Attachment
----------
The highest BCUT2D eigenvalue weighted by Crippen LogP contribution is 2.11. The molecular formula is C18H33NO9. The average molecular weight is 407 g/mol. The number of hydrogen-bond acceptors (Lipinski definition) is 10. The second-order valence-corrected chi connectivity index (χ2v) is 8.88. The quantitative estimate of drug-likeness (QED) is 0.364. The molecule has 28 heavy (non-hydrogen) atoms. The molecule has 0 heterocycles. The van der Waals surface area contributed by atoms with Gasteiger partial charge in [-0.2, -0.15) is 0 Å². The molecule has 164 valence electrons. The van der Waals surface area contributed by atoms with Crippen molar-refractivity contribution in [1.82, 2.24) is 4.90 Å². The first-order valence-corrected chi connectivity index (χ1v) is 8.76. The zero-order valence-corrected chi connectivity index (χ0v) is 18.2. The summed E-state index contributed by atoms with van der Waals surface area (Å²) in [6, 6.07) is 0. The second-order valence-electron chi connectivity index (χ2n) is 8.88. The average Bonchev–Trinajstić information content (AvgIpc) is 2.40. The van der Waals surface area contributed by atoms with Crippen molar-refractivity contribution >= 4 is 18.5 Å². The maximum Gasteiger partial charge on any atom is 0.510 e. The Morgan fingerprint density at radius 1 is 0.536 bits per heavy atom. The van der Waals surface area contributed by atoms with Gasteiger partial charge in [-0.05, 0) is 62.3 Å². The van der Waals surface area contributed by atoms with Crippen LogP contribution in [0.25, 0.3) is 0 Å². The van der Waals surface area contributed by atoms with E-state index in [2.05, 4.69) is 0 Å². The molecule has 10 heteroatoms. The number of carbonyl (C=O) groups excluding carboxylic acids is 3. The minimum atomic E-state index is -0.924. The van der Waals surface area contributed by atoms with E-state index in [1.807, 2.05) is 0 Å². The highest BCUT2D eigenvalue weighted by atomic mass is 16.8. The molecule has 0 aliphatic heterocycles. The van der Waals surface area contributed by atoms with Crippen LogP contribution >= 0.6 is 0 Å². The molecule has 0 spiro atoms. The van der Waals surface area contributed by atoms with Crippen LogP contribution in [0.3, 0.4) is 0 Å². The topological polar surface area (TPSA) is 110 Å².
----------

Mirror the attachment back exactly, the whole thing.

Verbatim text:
The highest BCUT2D eigenvalue weighted by Crippen LogP contribution is 2.11. The molecular formula is C18H33NO9. The average molecular weight is 407 g/mol. The number of hydrogen-bond acceptors (Lipinski definition) is 10. The second-order valence-corrected chi connectivity index (χ2v) is 8.88. The quantitative estimate of drug-likeness (QED) is 0.364. The molecule has 28 heavy (non-hydrogen) atoms. The molecule has 0 heterocycles. The van der Waals surface area contributed by atoms with Gasteiger partial charge in [-0.2, -0.15) is 0 Å². The molecule has 164 valence electrons. The van der Waals surface area contributed by atoms with Crippen molar-refractivity contribution in [1.82, 2.24) is 4.90 Å². The first-order valence-corrected chi connectivity index (χ1v) is 8.76. The zero-order valence-corrected chi connectivity index (χ0v) is 18.2. The summed E-state index contributed by atoms with van der Waals surface area (Å²) in [6, 6.07) is 0. The second-order valence-electron chi connectivity index (χ2n) is 8.88. The average Bonchev–Trinajstić information content (AvgIpc) is 2.40. The van der Waals surface area contributed by atoms with Crippen molar-refractivity contribution >= 4 is 18.5 Å². The maximum Gasteiger partial charge on any atom is 0.510 e. The Morgan fingerprint density at radius 1 is 0.536 bits per heavy atom. The van der Waals surface area contributed by atoms with Gasteiger partial charge in [-0.05, 0) is 62.3 Å². The van der Waals surface area contributed by atoms with Crippen LogP contribution in [0.25, 0.3) is 0 Å². The van der Waals surface area contributed by atoms with E-state index in [2.05, 4.69) is 0 Å². The molecule has 10 heteroatoms. The number of carbonyl (C=O) groups excluding carboxylic acids is 3. The minimum atomic E-state index is -0.924. The van der Waals surface area contributed by atoms with E-state index in [1.807, 2.05) is 0 Å². The highest BCUT2D eigenvalue weighted by atomic mass is 16.8. The molecule has 0 aliphatic heterocycles. The van der Waals surface area contributed by atoms with Crippen LogP contribution >= 0.6 is 0 Å². The molecule has 0 spiro atoms. The van der Waals surface area contributed by atoms with Crippen LogP contribution in [0.3, 0.4) is 0 Å². The topological polar surface area (TPSA) is 110 Å².